It’s hard to pinpoint the exact cause of my breakdown, but I think it all started with the Icelandic Volcano in 2010. Because of the airspace chaos following the eruption, I had to re-book a number of visas and flights for a long planned holiday totalling more than £1200, of which I received a meagre £100 back from my insurance company. When I returned home, considerably out of pocket, there was a re-structure at work forcing me to go down to 3 days a week and this is when my mental health problems kicked in.
Come the summer of 2010, my girlfriend and I moved into a new flat, but with less income and no savings after my trip, I struggled financially to keep up. We had been priced out by the arrival of Westfield in West London, so had no choice but to move. With mounting money problems, I had to get two other cash-in-hand jobs, one in a music venue, the other covering football matches for a betting company on the weekends. I would often work 6 days a week, leaving at 8am and getting home past midnight. When I wasn’t working nights, I began drinking heavily, often alone. Then the inevitable relationship issues with my girlfriend started. We weren’t communicating and began falling out of love. Drinking was something I have always enjoyed socially, but it became too much, drinking on my own and not wanting to go home, ashamed I couldn’t provide my girlfriend with a stable financial footing. One night there was a leaving do after work and I caught up with a girl I’d met a year or so before. We drank too much and she suggested going on elsewhere. I cheated on my girlfriend with her that night, which marked the beginning of the end. I kept this demon a secret for a year.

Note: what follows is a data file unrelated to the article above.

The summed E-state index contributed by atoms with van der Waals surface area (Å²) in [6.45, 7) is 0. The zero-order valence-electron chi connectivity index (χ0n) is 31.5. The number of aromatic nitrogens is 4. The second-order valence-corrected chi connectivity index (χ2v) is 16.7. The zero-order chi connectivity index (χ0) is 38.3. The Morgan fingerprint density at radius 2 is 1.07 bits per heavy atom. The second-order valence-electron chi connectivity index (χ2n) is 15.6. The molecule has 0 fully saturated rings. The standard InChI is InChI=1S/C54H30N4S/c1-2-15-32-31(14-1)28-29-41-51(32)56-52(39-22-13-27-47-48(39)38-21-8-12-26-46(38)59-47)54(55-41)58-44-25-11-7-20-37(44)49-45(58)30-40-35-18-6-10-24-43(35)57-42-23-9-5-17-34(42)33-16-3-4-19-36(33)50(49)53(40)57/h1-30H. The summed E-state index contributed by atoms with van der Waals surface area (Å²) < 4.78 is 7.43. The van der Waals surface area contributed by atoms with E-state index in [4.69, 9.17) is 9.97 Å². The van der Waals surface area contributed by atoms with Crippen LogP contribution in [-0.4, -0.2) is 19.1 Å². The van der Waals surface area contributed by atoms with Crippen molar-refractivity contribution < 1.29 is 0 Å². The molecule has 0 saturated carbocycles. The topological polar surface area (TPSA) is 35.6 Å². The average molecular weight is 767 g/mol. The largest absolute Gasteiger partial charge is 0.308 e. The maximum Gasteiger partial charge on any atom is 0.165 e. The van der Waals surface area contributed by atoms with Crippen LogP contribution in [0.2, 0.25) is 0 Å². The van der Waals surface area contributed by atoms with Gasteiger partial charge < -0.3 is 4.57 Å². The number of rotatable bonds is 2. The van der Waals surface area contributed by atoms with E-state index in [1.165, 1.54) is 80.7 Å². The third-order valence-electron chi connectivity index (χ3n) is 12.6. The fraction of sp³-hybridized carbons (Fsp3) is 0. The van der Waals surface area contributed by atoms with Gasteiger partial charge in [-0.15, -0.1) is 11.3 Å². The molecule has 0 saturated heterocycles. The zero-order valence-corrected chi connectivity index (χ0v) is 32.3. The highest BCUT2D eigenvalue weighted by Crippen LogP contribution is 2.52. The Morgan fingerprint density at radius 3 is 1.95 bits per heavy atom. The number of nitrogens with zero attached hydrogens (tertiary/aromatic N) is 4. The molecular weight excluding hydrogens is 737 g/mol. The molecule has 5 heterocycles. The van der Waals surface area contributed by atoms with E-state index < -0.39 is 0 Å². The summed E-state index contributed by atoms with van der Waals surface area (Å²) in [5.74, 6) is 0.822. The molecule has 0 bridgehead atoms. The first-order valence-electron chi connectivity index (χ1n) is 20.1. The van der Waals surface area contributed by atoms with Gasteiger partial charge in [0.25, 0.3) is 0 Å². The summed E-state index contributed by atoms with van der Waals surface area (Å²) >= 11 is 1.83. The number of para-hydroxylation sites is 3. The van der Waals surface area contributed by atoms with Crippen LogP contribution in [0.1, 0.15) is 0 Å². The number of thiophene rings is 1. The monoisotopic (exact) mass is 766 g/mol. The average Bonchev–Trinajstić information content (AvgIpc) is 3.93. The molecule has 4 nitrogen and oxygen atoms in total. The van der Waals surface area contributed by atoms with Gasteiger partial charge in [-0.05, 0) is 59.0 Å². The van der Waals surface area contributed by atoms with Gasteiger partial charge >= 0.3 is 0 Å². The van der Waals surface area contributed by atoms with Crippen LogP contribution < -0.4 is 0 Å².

I had always had a bit of a problem with commitment; something a counsellor once told me was linked to me never properly grieving my father’s death. That said, I had never cheated before and so began a self-exorcism of guilt. The drinking got worse and I started to lose my self-respect. I was on a one-man mission to fuck up my life. Just before New Year 2010 I fell to a new low of depression and self-pity. I took January off work to recover, but just felt worse and worse. I had no money to go out and often wouldn’t leave the sofa all day.